Playing with ToysParenting in a world full of excess often contradicts our best intentions to provide and connect with our kids.

Why? Because it’s big business and they know how to hit one of our deepest trigger points — inadequacy. They plant the seed of doubt that we’re not doing enough and the roots grow instantly. They know the pressures we face and the comparison games we play. There’s a bigger conversation to be had about aligning our values with our consumer habits, but here are some starting points to restore order. 

Create organizational habits as early as possible.

Studies show that children as young as 12 months old can grasp the concept! They may not be able to sort objects, but they can begin to place toys into a single bin. Over time they will work to fine tune these skills. If we expect them to take care of their toys, put them away and part with unused items. We must model the behavior ourselves. In doing so, we teach them how to accurately assign value to their material possessions and develop gratitude.

Less is more. We’ve all seen beautiful, organized playrooms that are stocked full. However, many clients report that even though they’ve purchased the storage and categorized everything, their kid(s) still pour everything out — leaving us deflated and frustrated. Kids need to play, but play doesn’t always require toys. If we open up space and limit options, their imagination can run wild and we can keep our sanity.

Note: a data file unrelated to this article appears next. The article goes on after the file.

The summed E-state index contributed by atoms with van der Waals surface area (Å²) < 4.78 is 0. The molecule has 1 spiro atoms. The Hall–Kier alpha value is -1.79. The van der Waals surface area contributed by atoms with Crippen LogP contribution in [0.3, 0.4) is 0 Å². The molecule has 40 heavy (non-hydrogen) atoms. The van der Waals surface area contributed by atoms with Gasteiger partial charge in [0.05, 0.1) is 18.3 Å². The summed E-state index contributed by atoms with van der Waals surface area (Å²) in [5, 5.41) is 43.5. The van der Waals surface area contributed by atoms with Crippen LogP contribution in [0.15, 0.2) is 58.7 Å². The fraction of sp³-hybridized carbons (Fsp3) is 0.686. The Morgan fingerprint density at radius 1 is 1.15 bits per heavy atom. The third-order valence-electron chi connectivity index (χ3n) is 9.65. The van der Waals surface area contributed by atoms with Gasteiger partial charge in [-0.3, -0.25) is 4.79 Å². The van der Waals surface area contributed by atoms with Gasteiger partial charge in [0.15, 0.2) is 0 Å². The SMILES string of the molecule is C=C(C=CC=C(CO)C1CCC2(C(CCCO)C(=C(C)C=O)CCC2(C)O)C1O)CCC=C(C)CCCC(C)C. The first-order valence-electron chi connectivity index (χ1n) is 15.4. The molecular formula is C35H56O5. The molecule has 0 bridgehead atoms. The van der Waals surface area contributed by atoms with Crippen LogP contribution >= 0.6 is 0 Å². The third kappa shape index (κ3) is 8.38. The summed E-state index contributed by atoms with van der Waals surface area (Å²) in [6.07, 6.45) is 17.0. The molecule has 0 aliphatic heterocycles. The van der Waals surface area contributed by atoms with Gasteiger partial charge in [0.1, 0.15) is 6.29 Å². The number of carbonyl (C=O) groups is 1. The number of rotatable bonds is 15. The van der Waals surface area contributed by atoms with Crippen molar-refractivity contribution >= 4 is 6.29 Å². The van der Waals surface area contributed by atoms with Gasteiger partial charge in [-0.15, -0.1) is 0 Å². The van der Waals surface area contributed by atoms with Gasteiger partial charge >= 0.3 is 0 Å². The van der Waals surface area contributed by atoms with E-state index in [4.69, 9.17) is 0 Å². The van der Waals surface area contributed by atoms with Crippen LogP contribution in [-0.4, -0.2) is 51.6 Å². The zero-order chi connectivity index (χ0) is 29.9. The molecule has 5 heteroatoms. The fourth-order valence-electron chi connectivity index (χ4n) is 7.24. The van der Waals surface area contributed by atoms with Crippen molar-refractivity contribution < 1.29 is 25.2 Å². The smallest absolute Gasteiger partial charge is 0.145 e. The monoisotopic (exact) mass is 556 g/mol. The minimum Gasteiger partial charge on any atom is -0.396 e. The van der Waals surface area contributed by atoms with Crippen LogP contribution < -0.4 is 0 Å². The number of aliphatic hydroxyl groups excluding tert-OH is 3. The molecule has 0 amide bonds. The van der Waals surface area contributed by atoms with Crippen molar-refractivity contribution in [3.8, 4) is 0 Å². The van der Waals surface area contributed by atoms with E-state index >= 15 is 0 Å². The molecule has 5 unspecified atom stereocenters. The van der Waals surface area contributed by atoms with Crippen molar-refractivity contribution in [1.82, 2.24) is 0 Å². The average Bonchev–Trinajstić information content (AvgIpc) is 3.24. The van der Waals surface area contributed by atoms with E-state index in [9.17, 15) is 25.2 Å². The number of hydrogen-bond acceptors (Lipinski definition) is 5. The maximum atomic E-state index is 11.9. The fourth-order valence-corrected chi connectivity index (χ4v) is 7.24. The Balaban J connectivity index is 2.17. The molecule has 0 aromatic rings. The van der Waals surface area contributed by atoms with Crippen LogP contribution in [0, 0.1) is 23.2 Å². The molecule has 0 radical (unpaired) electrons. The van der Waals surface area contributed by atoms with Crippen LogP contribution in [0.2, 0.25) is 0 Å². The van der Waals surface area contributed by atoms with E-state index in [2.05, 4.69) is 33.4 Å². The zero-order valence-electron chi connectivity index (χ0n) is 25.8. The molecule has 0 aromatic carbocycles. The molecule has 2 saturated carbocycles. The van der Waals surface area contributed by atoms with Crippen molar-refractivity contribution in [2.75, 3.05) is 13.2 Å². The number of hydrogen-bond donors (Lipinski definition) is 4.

Rotate toys in/out to reduce visual clutter, clean up time and over-stimulation.

Set kids up for success by providing organizational systems that are simple and flexible so they can be easily maintained. Try categorizing items into basic categories, colors, or per child and resist the urge to fill every bin. By intentionally allowing room to grow, you establish order while giving kids the opportunity to personalize their space. Include your child in the process and ask for their opinion to show you value their input. 

Communicate your mission to simplify to friends and family.

Tell them they can help by limiting their gifts to experiences. Understand the initial request may be met with confusion, resistance or dismissed completely. Keep in mind, we’re all subconsciously being told that gifts convey love. This desire is magnified the further away they live. Emotion is the primary factor behind purchasing behaviors and like us, they only want the best for our children. Set your boundaries, give it time and reiterate the importance of their presence whenever possible. 

Quick Tips

  1. Establish healthy habits as early as possible
  2. Keep organizational systems simple and allow room to grow
  3. Promote the importance of presence over possessions to loved ones

Sarah Parisi — The Clutter Curator

Chicago’s Premier Home Organizer

Photo Via: